by Linda Fifield
STARtech21 opened with “The Basics of Cybercrime and Cybersecurity” by Shoba Pillay, Partner, Jenner & Block. I was riveted the moment Attorney Pillay started speaking. The bad guys are out there. We need to know what to look out for and what tools we need to protect ourselves from becoming a victim.
We’ve all read about the security breaches with Equifax, Yahoo, Marriott, healthcare systems, schools, federal agencies, and the like. What are these cybercriminals looking for? How does this impact the individual, companies, or government agencies? By what means are these companies getting hacked?
The Equifax breach occurred between May through July 2017. They discovered the breach and reported it in September 2017. Roughly 143 million people were affected. The hackers grabbed credit information that consisted of names, addresses, DOB, social security numbers, driver’s license numbers, and credit card information. How could this possibly happen? The hackers knew of a vulnerability in the software that Equifax and other companies were using. Equifax’s delay in updating the software allowed the hackers in.
We, ourselves, are open to phishing, malware, and bots every day we open our email or surf the net. Phishing emails are sent from “trusted” companies hoping we’ll react to a link. A common hack is an email from a trusted vendor like Amazon thanking you for purchasing an item for $50 or UPS asking you to track a package. When you didn’t order anything or if you did, their hope is that you’ll click on a link to investigate the purchase. Best case scenario, DON’T click on the provided link. Go straight to the vendor website and check your information from there.
Malware is a file that is downloaded onto your computer or smart device via a link or opening of an attachment. It can take over and infect your computer and network. A type of malware we’re all too familiar with is Ransomware. Hackers are relying on one employee within a business to click on a bad link that puts a company network up for ransom. You pay them back in untraceable Bitcoin, and they release your data. Hospitals, schools, and government agencies are often victims of this type of malware. What precautions should you take? Have offsite redundant backups of your server. If you get hacked, chances are that you can restore an old backup. You might have lost some current data, but you aren’t victim to being locked out of your computer and/or paying the ransom.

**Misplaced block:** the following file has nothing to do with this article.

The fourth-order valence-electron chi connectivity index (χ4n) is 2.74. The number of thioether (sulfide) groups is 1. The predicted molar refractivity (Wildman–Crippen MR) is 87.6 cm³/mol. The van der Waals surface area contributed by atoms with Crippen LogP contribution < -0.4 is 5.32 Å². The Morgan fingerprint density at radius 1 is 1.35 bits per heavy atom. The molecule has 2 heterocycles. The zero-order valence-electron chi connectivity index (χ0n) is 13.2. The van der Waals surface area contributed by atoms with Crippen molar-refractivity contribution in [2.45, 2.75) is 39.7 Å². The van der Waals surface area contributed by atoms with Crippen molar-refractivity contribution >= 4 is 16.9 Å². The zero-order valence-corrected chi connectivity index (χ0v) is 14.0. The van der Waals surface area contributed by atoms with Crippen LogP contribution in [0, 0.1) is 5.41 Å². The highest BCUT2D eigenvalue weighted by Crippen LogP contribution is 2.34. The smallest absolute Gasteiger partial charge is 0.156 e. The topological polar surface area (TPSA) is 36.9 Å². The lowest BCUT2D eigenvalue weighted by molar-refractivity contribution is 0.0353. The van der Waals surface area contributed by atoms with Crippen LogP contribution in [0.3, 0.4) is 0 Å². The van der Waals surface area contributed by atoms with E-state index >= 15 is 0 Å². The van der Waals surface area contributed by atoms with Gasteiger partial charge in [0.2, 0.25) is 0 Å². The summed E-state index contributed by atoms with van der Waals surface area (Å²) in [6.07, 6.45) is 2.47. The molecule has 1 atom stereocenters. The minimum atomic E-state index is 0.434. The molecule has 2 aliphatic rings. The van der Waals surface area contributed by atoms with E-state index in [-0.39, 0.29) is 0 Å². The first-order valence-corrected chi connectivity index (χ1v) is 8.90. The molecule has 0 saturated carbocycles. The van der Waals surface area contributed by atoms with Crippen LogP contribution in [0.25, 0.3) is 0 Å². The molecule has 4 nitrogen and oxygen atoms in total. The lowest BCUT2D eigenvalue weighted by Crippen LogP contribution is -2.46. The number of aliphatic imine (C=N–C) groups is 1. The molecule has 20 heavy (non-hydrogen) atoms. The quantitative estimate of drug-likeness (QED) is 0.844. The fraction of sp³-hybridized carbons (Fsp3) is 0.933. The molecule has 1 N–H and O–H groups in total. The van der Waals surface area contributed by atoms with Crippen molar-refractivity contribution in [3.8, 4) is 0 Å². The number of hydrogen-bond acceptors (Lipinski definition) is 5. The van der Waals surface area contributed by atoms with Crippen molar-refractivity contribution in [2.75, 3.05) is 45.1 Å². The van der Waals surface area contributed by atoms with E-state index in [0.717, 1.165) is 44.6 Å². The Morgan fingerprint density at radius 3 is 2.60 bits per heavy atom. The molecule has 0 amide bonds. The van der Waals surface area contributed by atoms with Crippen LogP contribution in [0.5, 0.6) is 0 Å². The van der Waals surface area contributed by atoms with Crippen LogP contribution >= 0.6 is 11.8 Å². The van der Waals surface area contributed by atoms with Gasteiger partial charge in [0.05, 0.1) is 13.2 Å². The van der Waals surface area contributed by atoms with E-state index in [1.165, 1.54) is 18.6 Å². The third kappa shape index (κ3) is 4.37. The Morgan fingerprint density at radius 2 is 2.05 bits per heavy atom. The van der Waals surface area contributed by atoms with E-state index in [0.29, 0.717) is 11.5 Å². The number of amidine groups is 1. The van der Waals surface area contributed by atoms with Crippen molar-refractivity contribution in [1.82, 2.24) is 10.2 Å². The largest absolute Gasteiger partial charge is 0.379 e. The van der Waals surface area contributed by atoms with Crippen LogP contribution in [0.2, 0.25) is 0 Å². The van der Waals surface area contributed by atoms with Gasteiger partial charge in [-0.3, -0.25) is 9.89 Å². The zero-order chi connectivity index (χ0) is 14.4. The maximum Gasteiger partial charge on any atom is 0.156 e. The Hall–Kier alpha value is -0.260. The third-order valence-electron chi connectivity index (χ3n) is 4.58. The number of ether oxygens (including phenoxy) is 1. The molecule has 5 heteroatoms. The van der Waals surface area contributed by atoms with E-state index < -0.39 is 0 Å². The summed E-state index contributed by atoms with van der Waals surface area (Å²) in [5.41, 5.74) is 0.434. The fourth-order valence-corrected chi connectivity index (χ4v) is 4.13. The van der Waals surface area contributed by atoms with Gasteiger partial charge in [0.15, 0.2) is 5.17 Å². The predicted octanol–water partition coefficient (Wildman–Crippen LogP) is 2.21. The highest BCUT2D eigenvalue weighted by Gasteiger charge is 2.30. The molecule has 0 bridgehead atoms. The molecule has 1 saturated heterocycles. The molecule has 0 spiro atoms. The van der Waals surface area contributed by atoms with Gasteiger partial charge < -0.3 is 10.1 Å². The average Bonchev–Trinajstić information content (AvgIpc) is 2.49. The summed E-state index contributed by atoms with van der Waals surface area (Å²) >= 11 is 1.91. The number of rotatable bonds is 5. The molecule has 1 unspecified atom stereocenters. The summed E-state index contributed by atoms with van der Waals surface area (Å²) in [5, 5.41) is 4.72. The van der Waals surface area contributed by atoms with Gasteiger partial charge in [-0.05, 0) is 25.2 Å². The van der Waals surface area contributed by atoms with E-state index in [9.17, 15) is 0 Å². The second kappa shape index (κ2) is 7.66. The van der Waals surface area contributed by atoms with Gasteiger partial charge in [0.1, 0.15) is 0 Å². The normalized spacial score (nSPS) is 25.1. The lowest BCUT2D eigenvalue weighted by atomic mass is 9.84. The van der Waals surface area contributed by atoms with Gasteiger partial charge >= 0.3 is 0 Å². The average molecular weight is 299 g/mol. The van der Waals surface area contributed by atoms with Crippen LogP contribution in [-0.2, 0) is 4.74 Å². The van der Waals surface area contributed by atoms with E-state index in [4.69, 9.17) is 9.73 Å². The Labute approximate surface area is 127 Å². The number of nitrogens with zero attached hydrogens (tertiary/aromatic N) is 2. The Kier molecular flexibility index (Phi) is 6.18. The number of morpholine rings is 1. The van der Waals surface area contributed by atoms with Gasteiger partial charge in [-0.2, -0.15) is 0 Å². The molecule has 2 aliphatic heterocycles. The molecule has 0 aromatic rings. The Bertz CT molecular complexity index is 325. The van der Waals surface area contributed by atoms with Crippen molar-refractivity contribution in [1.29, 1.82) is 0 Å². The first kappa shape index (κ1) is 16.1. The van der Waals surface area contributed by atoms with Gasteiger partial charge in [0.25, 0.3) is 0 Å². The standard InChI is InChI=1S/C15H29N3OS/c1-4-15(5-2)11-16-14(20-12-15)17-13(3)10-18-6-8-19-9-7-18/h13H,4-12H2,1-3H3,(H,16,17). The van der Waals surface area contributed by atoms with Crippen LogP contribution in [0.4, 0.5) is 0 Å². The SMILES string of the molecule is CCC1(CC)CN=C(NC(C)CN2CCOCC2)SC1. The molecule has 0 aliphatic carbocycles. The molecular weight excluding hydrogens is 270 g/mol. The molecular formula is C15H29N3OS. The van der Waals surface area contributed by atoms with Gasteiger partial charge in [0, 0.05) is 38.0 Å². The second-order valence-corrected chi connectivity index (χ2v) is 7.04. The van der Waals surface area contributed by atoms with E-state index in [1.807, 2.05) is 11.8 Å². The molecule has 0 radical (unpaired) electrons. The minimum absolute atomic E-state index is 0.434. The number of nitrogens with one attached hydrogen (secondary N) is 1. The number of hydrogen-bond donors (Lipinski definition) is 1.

Bots a/k/a web robots are considered the most dangerous threat on the Internet. Bots take over multiple computers and smart devices, often without your knowledge, to create a large network of computers to deliver spam, steal passwords, bring down networks, etc. Oftentimes you don’t even know that you’re infected. They use the network of computers to carry out distributed denial of service (DDoS) attacks. The worst can actually take down websites. One of the most notable cases involved Elon Musk’s Tesla. Make sure you only go to trusted sites and always keep your antivirus software updated.
The deep web is an “invisible” web that people who don’t want their activities tracked by traditional search engines visit. One small part of deep web is the dark web. The dark web is primarily used for illegal activities: illegal drug sales, murder and maiming for hire, hacking software for sale, sale of stolen credit cards and passports, child pornography, and peddlers. These sites are often monitored by federal agencies, but it’s still scary knowing that something so sinister is out there. Pretty disturbing.
Technology and the WWW is a wonderful thing. Without it, we wouldn’t be able to provide the services as a court reporter to the legal community. It allows us to provide realtime, conduct depositions over Zoom, and create backups in the Cloud. Unfortunately, there are those individuals who abuse the technology for financial gains, the stealing of intellectual property, and black market sales.
Best advice of the day: Keep your software updated, keep regular backups, install good antivirus/malware software, don’t share personal information, don’t search nefarious sites, and Don’t Click the Link!!
Published in the STARdotSTAR Summer edition.